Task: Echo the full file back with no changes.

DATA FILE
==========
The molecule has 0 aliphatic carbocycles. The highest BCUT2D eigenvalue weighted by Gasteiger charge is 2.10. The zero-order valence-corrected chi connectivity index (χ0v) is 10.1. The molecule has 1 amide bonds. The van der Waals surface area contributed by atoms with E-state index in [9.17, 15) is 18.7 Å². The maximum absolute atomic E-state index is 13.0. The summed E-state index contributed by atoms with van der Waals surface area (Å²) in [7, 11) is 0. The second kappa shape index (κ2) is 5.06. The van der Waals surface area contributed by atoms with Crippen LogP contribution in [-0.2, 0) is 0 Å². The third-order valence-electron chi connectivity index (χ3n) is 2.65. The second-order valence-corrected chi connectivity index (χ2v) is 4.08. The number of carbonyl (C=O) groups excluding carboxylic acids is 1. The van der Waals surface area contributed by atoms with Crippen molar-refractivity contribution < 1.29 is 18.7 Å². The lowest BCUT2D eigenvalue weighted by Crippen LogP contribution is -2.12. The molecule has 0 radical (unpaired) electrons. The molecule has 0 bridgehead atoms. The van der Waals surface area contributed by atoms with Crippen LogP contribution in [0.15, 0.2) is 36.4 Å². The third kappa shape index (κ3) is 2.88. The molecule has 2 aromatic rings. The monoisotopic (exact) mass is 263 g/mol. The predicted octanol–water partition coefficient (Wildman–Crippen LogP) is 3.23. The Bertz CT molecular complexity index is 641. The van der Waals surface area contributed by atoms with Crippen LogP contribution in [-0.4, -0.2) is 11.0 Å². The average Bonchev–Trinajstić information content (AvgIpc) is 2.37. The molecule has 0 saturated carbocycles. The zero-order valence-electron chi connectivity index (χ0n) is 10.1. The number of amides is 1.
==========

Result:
The molecule has 0 aliphatic carbocycles. The highest BCUT2D eigenvalue weighted by Gasteiger charge is 2.10. The zero-order valence-corrected chi connectivity index (χ0v) is 10.1. The molecule has 1 amide bonds. The van der Waals surface area contributed by atoms with E-state index in [9.17, 15) is 18.7 Å². The maximum absolute atomic E-state index is 13.0. The summed E-state index contributed by atoms with van der Waals surface area (Å²) in [7, 11) is 0. The second kappa shape index (κ2) is 5.06. The van der Waals surface area contributed by atoms with Crippen LogP contribution in [-0.2, 0) is 0 Å². The third-order valence-electron chi connectivity index (χ3n) is 2.65. The second-order valence-corrected chi connectivity index (χ2v) is 4.08. The number of carbonyl (C=O) groups excluding carboxylic acids is 1. The van der Waals surface area contributed by atoms with Crippen molar-refractivity contribution < 1.29 is 18.7 Å². The lowest BCUT2D eigenvalue weighted by Crippen LogP contribution is -2.12. The molecule has 0 radical (unpaired) electrons. The molecule has 0 bridgehead atoms. The van der Waals surface area contributed by atoms with Crippen LogP contribution in [0.15, 0.2) is 36.4 Å². The third kappa shape index (κ3) is 2.88. The molecule has 2 aromatic rings. The monoisotopic (exact) mass is 263 g/mol. The predicted octanol–water partition coefficient (Wildman–Crippen LogP) is 3.23. The Bertz CT molecular complexity index is 641. The van der Waals surface area contributed by atoms with Crippen LogP contribution in [-0.4, -0.2) is 11.0 Å². The average Bonchev–Trinajstić information content (AvgIpc) is 2.37. The molecule has 0 saturated carbocycles. The zero-order valence-electron chi connectivity index (χ0n) is 10.1. The number of amides is 1.